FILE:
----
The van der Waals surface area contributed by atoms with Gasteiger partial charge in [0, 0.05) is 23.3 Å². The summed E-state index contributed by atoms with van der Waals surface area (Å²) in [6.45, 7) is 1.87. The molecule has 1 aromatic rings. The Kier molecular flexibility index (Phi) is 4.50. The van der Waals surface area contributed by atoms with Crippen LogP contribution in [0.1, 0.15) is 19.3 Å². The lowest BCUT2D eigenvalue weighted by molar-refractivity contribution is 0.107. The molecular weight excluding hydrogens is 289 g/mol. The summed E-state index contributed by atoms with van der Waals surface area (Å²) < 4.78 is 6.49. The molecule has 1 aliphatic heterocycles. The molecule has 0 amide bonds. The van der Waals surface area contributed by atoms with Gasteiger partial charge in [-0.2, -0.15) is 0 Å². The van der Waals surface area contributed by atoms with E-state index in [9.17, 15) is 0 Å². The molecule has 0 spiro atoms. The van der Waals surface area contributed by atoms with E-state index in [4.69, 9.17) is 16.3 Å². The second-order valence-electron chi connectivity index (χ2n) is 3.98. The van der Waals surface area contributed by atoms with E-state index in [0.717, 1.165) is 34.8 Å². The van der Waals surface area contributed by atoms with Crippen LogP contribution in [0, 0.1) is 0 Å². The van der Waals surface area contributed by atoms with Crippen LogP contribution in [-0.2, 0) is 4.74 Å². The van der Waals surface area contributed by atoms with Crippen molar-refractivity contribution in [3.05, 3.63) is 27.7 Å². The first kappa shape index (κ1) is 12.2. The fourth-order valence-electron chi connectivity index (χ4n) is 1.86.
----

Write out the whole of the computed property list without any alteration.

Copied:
The van der Waals surface area contributed by atoms with Gasteiger partial charge in [0, 0.05) is 23.3 Å². The summed E-state index contributed by atoms with van der Waals surface area (Å²) in [6.45, 7) is 1.87. The molecule has 1 aromatic rings. The Kier molecular flexibility index (Phi) is 4.50. The van der Waals surface area contributed by atoms with Crippen LogP contribution in [0.1, 0.15) is 19.3 Å². The lowest BCUT2D eigenvalue weighted by molar-refractivity contribution is 0.107. The molecular weight excluding hydrogens is 289 g/mol. The summed E-state index contributed by atoms with van der Waals surface area (Å²) < 4.78 is 6.49. The molecule has 1 aliphatic heterocycles. The molecule has 0 amide bonds. The van der Waals surface area contributed by atoms with Gasteiger partial charge in [-0.2, -0.15) is 0 Å². The van der Waals surface area contributed by atoms with E-state index in [9.17, 15) is 0 Å². The molecule has 0 spiro atoms. The van der Waals surface area contributed by atoms with E-state index in [4.69, 9.17) is 16.3 Å². The second-order valence-electron chi connectivity index (χ2n) is 3.98. The van der Waals surface area contributed by atoms with E-state index in [0.717, 1.165) is 34.8 Å². The van der Waals surface area contributed by atoms with Crippen LogP contribution in [0, 0.1) is 0 Å². The van der Waals surface area contributed by atoms with Crippen LogP contribution in [-0.2, 0) is 4.74 Å². The van der Waals surface area contributed by atoms with Crippen molar-refractivity contribution in [3.05, 3.63) is 27.7 Å². The first kappa shape index (κ1) is 12.2. The fourth-order valence-electron chi connectivity index (χ4n) is 1.86.